NewsForge: Please share some history of the event.
Venkatesh Hariharan: The program has its roots in a discussion that [Red Hat CEO and President] Matthew Szulik had with Dr. D. B. Phatak, founder of KReSIT, during his first visit to India in 2003. The common objective was to encourage Indian students to contribute to the global open source community and make them familiar with the open source philosophy of community, collaboration, and shared ownership of intellectual resources.
NF: What separates Red Hat's open source scholarship program from other such events in India, such as Google Code Jam? Does Red Hat conduct similar events elsewhere as well?
VH: With the Red Hat Scholarships, the idea is to tap into the software development projects that students do every year as part of their academic requirements and channel them into the open source community. We also aim to connect them to mentors from the open source community. This helps them work on meaningful, real-life projects and contribute to society. We will also be doing chat sessions on technical issues like application development on Linux and Java programming, so that their knowledge is enhanced.
This is the first time that Red Hat is doing such a program of this nature anywhere in the world. In the first two years, we started with India because this is a vast geography to cover. The third year's program has been expanded to the Indian subcontinent, and we have received project submissions from Bhutan, Nepal, Sri Lanka, and more.
NF: Do you encourage students to contribute to existing projects or make their own? Aren't the challenges listed a little vague?
VH: The choice of projects is left to the students, and we merely make suggestions. Many students request our help in selecting projects every year, and therefore we suggest broad topics and also list open source projects that are looking for volunteers.
NF: What happens to the projects after the competition is over? Who maintains the software? What's the current status of the projects cooked up by previous winners?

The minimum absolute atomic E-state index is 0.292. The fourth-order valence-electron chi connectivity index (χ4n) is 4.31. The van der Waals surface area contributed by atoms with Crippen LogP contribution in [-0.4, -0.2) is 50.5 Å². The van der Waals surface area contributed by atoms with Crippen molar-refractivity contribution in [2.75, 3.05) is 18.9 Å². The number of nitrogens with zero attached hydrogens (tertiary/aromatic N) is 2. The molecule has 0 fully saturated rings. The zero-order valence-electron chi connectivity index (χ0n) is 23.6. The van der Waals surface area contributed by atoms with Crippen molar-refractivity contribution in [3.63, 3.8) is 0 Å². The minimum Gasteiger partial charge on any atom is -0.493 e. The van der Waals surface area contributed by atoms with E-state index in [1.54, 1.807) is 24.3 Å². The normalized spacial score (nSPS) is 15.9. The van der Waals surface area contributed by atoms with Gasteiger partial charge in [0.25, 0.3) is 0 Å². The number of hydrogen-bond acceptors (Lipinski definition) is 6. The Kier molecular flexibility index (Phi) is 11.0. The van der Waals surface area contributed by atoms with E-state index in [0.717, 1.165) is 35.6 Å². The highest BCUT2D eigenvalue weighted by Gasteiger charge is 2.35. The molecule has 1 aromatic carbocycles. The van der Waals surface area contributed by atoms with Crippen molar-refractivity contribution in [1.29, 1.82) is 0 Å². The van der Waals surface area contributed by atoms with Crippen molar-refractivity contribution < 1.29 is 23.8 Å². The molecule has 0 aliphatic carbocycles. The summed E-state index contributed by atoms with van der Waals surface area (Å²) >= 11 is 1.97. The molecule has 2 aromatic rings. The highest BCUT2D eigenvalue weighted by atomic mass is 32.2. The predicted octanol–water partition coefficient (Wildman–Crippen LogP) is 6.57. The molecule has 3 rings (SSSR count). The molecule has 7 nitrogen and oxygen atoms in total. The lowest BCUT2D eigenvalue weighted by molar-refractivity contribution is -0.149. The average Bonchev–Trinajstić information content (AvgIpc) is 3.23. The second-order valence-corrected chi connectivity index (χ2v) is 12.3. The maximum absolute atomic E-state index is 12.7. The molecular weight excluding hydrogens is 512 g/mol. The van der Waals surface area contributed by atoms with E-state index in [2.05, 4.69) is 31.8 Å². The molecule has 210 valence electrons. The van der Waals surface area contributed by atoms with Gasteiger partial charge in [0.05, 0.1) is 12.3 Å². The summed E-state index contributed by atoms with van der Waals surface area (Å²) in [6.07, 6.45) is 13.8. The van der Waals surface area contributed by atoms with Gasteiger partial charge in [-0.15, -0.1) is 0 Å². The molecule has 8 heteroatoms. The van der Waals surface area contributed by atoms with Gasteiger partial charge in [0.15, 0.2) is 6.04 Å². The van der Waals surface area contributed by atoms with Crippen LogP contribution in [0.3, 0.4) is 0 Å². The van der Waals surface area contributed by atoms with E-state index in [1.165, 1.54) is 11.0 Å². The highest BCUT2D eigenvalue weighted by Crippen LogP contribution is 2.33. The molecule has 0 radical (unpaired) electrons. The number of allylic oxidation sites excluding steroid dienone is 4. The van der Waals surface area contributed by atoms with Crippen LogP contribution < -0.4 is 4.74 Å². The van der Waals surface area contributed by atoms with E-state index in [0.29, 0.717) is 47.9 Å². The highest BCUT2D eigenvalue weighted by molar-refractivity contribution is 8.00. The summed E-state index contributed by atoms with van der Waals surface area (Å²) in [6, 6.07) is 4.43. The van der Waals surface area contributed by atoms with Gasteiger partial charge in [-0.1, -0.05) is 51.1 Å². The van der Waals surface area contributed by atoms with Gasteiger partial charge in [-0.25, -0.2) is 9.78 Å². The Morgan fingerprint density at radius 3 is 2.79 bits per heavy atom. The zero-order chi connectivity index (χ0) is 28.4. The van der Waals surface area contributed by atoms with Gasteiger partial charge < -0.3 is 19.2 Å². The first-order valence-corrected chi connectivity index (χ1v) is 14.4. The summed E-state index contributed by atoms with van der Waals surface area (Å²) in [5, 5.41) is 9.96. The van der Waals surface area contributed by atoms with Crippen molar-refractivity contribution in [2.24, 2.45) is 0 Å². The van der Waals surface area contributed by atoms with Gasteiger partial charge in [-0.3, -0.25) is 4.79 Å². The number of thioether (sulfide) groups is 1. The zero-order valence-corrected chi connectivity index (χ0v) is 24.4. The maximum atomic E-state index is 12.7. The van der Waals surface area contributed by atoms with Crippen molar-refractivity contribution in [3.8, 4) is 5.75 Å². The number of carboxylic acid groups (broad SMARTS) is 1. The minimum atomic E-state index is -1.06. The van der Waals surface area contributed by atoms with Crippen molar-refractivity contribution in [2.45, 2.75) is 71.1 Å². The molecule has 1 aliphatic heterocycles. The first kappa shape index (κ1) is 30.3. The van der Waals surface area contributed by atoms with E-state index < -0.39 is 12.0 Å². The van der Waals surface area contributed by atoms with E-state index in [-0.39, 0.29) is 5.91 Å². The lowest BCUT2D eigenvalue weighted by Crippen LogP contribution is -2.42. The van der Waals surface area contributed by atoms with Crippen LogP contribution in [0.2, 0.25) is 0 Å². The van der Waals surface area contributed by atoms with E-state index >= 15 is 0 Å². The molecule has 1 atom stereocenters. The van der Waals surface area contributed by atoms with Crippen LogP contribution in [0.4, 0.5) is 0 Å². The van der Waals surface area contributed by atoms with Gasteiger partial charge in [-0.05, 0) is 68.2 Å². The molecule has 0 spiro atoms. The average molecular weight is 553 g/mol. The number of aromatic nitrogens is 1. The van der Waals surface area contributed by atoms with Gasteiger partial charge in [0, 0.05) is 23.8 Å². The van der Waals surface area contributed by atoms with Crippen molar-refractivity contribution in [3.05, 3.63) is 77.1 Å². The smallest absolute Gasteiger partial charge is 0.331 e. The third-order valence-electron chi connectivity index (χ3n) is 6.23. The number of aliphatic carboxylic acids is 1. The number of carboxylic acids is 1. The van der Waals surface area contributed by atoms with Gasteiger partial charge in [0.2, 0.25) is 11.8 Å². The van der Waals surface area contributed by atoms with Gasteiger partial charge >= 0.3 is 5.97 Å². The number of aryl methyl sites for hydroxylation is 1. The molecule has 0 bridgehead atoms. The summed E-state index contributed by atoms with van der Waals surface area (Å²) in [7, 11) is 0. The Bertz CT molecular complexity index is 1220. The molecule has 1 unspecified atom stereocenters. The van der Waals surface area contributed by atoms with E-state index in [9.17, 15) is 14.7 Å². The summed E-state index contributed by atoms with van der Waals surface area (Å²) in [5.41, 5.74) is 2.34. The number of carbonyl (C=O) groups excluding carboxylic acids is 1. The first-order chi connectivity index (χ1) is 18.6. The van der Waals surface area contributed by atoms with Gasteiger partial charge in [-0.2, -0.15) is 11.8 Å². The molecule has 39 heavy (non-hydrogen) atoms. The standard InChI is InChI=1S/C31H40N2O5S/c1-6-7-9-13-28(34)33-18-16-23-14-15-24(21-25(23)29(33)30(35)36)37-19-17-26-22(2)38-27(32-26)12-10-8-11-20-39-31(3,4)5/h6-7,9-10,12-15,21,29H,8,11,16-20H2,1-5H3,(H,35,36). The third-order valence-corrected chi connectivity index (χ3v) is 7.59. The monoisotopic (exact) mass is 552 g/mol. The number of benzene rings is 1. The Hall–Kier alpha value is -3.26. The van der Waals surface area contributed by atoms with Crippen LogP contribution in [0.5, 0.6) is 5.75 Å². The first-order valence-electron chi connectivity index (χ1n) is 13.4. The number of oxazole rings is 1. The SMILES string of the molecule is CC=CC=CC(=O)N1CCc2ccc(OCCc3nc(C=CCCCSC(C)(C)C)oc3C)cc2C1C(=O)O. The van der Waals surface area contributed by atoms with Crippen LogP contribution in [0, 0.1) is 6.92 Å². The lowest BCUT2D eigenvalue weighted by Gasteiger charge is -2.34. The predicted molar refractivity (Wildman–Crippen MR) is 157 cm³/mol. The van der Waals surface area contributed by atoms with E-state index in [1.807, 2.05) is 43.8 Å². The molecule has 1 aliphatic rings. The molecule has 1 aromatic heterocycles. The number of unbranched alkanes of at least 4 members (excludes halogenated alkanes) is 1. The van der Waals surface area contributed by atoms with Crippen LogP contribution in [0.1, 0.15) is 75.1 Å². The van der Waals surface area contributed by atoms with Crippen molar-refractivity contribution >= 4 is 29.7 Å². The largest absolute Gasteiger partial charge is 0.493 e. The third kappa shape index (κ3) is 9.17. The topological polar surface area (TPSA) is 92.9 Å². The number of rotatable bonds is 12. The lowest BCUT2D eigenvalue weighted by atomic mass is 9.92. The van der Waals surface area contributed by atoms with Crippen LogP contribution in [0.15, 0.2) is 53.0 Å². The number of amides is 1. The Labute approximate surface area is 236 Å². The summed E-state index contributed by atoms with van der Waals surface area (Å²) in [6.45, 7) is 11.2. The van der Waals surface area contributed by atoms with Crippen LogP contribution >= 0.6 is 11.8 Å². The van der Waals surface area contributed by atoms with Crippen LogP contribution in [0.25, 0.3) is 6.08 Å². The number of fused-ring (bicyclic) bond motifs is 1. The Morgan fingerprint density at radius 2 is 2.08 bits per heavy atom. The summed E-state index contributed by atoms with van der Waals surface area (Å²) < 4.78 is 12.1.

VH: We request participants of the previous year's projects become mentors for the next year so that the development work continues. One of the prize-winning teams developed a college information system and set up a company to commercialize it. We ask that the projects be hosted on community Web sites like SourceForge or Sarovar.org and request the project teams to mentor next year's teams.
NF: How is the event conducted? Is everything done over the Web, or do the judges interact with the participants in person at some stage?
VH: Given the fact that there are 1,750 engineering colleges and 300,000 students, reaching out to the students is a challenge. Fortunately, the Web allows us a scalable way of doing this in the form of chat sessions and discussion groups at the collaborative portal.
NF: In the scholarship rules under "Support For Contestants," you talk of providing online support and download sites for tools and software programs. What are these?
VH: We want to familiarize the students with open source platforms and development tools like Fedora, Eclipse, and JBoss.
NF: Why does Red Hat take it upon itself to decide the license for the code? What happens if a student decides on a particular license? Is he at any disadvantage?
VH: We are changing this so that the students can decide the license they want. We recommend the General Public License (GPL), but they are free to select any license approved by the Open Source Initiative.